Nova Scotia Mega-Ports Move Forward
Plans to develop two major container terminals in Nova Scotia, on Canada’s East Coast, are slowly moving forward.
Harbour Port Development Partners (HPDP) of Sydney, Nova Scotia have plans to develop a terminal and logistics park in the Port of Sydney, while another group has been working for the past 10 years to develop a terminal and a several hundred acre logistics park in Melford, about 150 miles northeast of Halifax.
While signing a major cargo carrier to a long term commitment remains the main stumbling block to a construction start at Melford, Melford International Terminal and Cyrus Capital Partners announced in early July that they have signed an agreement with SSA Marine of Seattle to be the terminal operator. Melford spokesman Richie Mann said in an email that SSA Marine had also made “an investment” in the project with an opportunity to invest further “going forward.” No amount was disclosed.
SSA Marine is not a stranger to Melford. The company was involved with the project in its early stages but pulled its support during the recession in 2008-2009. SSA's re-entry into the project comes only months after Maher Terminals dropped out when its parent company, Deutsche Bank, sold the Maher Terminal operations in Port Elizabeth, NJ and Prince Rupert, BC.
The 315-acre Melford terminal, when constructed, will become the closest major North American port to Europe. A great circle sailing from Gibraltar to Melford is hundreds of nautical miles shorter than an equivalent sailing from Gibraltar to New York – putting Melford closer to the Suez Canal and the sea route to Asia. The terminal is specially designed to accommodate Ultra Large Container Vessels (ULCV) for both transshipment throughout North America’s East Coast and intermodal service to Eastern Canada and U.S. markets through a connection to the Canadian National (CN) rail system.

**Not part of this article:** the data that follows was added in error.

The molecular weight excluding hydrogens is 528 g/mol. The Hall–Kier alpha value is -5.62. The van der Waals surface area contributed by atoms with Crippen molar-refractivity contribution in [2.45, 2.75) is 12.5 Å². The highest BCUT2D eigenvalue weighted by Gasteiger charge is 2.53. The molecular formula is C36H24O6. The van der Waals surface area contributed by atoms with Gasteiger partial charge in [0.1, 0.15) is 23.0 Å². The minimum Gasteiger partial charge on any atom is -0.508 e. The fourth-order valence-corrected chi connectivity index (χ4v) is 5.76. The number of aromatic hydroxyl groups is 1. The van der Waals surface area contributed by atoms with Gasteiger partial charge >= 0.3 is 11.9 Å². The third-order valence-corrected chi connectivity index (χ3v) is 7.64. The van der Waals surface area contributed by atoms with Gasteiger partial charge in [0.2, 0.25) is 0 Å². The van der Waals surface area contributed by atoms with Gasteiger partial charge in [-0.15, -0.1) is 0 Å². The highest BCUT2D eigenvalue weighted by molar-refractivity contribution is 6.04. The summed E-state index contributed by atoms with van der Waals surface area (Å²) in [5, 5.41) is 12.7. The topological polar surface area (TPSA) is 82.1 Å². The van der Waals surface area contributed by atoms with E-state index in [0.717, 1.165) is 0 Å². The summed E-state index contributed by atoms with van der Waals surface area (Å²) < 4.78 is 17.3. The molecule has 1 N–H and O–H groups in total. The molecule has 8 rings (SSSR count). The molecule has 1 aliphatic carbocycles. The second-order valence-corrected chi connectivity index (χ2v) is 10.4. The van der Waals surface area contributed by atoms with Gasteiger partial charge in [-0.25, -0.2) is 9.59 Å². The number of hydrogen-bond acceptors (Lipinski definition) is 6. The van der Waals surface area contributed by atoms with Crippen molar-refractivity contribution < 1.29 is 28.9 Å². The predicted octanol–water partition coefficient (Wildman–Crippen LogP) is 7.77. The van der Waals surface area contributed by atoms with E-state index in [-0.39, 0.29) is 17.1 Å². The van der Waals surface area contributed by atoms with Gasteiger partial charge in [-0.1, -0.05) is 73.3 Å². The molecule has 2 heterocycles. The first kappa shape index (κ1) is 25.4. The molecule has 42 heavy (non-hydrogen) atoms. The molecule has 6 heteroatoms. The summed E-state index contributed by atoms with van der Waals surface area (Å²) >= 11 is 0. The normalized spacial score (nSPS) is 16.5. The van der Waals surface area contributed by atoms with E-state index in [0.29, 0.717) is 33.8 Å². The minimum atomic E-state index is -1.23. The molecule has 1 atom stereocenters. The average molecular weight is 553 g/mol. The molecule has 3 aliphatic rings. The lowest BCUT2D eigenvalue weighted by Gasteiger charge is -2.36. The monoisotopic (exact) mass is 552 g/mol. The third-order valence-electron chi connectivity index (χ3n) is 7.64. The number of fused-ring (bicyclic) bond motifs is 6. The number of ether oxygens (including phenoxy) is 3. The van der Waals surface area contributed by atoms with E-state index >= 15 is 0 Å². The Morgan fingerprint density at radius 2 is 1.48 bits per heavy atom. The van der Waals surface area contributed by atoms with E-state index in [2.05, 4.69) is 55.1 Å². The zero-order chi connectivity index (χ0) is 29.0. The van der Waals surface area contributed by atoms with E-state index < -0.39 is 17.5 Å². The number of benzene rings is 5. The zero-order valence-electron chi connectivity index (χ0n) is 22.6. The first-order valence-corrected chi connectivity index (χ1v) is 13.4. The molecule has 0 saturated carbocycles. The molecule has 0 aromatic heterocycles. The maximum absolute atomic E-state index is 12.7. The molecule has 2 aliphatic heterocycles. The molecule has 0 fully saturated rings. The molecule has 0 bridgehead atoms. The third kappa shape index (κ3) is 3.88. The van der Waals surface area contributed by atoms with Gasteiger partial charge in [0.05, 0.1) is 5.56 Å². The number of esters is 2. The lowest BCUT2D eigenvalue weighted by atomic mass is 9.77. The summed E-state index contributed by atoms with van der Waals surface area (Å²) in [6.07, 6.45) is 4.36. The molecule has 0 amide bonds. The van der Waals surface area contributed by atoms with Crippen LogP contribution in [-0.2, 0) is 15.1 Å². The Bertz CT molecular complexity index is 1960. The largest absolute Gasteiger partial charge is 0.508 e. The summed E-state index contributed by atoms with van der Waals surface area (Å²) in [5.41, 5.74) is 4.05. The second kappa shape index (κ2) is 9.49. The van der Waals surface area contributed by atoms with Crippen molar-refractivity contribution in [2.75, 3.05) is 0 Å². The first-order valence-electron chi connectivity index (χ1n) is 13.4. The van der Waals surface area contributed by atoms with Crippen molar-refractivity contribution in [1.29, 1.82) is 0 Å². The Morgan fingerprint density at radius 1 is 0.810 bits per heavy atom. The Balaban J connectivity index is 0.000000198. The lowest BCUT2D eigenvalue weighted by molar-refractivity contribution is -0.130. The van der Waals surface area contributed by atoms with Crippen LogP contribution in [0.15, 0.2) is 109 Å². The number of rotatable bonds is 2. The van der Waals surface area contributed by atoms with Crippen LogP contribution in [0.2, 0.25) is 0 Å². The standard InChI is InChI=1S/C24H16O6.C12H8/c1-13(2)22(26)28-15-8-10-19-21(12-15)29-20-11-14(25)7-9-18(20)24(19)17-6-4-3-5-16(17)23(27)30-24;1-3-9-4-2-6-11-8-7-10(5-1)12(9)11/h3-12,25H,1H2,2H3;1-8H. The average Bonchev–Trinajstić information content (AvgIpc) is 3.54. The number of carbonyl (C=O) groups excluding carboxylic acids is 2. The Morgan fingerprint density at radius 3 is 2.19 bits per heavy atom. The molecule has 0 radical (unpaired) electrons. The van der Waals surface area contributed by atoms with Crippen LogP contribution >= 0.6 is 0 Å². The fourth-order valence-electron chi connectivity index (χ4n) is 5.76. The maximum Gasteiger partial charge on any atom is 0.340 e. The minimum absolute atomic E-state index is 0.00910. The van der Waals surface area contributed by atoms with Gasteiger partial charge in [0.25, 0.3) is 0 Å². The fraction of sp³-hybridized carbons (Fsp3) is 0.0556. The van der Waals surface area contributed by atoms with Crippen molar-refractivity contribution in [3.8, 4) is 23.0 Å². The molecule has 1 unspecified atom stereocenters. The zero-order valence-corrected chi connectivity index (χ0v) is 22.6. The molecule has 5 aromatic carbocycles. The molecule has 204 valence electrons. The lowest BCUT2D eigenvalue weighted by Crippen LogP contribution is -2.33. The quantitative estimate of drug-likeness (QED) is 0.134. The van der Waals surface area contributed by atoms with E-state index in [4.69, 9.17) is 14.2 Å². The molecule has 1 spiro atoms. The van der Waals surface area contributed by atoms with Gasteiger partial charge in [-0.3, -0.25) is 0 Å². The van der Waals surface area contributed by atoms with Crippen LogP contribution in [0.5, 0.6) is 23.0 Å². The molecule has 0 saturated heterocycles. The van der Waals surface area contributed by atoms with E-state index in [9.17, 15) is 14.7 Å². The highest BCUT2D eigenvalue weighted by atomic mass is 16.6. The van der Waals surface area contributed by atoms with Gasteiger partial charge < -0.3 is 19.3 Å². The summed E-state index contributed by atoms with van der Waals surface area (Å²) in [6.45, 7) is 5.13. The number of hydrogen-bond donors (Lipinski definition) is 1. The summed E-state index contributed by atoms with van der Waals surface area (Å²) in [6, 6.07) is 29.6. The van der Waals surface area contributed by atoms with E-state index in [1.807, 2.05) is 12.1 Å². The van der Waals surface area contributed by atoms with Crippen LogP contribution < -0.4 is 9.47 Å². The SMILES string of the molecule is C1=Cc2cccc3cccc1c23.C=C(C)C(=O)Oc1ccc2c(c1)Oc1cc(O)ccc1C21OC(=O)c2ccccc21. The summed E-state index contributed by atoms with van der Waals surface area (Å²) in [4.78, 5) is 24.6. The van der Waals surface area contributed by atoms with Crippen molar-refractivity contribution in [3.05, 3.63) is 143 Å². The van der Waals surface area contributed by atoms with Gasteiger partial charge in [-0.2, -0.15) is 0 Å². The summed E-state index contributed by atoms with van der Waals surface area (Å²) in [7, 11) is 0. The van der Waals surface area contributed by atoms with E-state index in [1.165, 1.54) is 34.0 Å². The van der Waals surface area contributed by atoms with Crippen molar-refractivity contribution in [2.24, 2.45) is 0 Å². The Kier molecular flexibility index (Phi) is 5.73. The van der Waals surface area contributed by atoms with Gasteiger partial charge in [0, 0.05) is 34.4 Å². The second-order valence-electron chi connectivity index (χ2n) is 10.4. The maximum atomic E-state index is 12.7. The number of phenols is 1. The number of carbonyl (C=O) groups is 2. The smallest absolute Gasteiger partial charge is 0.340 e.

“We have spent considerable effort over the years examining terminal opportunities on the East Coast of North America and we believe Melford, with its 20 meters of draft and the ability to reduce delivery time to U.S. and Canadian markets by two to six days via a local rail connection to the CN network, excellent workforce and private ownership combines all the beneficial attributes to quickly establish itself as the pre-eminent first port of call for North America.” SSA Marine President Mark Knudsen, said in a release.
The Sydney project has a number of hurdles to clear before it is shovel ready.
The development would consist of a semi-automated, container terminal called Novaporte and a 1,250-acre logistics park called Novazone. The logistics park would be located in a Foreign Trade Zone and adjacent Novaporte. Montreal-based Canderel Group, a partner in the Novazone project, will develop the logistics park in three phases. Bechtel, a large U.S. engineering and construction company, has been involved with the project for several months and HPDP has also engaged former Canadian prime minister Jean Chretian as an international advisor.
The main focus of the terminal is to be a transshipment hub and attract container ships with capacities of 14,000 TEUs (twenty foot equivalent units) and up. Estimated cost of entire project, when completed, is $1.6 billion.
China Communications Construction Company, (CCCC) the world’s largest port construction and design firm and a possible equity partner in the project, is presently carrying out an extensive study to determine if the project is actually feasible. The results of the study are expected this summer.